Founder Spotlight #45: Andrew Busey @ Form Bio

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Published in
9 min readMar 6


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Form Bio is a new, cutting-edge research and discovery platform for life sciences professionals in industry and academia. With the most accessible, comprehensive, and collaborative platform in the field, Form empowers scientists to efficiently and effectively harness the proliferation of data and computing power that has transformed the science of discovery. Form Bio offers end-to-end integration of the discovery process with intuitive and easy-to-use software applications, combined with an open and adaptable collaborative environment.

Andrew Busey is Co-Founder & Co-CEO of Form Bio & Chief Product Officer & Co-Founder @ Colossal Biosciences. In the past 25 years of his career, Andrew has pioneered some of the internet industry’s most important technologies — including work on Mosaic, the first web browser (now part of Microsoft Internet Explorer); creating iChat, the first web-based chat system and one of the first instant messaging applications, invented chat-with-a-customer-service-rep and more. Additionally, Andrew is an active angel investor in companies such as Aceable, Cratejoy, FlashParking, ZenBusiness, and Waterloo Water. Fun fact: He is the author of Accidental Gods, a novel about a group of scientists who simulate a universe where life develops, and Secrets of the MUD Wizards, the first book about developing multiplayer games. He has a degree in computer science from Duke University and an MBA from The Wharton School at the University of Pennsylvania.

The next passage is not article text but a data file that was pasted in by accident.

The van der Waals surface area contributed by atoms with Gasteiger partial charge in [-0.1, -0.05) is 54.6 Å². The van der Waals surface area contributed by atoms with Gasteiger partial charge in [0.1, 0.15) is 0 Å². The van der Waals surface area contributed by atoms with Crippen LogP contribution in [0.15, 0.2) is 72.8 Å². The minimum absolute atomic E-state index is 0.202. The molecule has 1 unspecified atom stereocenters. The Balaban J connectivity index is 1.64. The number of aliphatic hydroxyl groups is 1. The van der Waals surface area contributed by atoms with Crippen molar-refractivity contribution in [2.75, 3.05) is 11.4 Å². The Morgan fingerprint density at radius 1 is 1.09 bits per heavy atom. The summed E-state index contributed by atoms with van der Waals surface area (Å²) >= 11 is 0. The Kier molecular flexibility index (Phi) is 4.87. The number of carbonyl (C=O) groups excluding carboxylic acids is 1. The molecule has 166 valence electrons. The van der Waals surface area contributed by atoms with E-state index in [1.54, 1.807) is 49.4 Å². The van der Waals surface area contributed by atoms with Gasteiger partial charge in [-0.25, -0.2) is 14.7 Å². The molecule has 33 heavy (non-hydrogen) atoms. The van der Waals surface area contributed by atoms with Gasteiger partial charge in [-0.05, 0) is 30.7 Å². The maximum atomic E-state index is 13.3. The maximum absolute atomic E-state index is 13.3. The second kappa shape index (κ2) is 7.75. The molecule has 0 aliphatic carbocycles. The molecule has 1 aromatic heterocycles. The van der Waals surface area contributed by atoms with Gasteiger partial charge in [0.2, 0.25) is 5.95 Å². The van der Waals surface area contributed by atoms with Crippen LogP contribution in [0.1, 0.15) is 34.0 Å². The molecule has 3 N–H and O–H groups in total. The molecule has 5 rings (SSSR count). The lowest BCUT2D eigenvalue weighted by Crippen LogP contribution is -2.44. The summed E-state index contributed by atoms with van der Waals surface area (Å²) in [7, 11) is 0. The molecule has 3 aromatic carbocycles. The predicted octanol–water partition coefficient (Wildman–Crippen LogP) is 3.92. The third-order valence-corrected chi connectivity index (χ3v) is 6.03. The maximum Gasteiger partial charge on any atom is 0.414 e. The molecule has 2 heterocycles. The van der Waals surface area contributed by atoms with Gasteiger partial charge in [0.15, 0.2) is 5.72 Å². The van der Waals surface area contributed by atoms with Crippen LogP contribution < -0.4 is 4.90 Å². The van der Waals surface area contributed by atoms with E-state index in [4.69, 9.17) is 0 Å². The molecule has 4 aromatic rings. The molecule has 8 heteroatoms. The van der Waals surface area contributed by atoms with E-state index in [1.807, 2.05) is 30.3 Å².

Personal Spark

What prompted you to pursue a career in Life Sciences? Was there a specific moment in time or influence you can remember? What drives you to work in this space?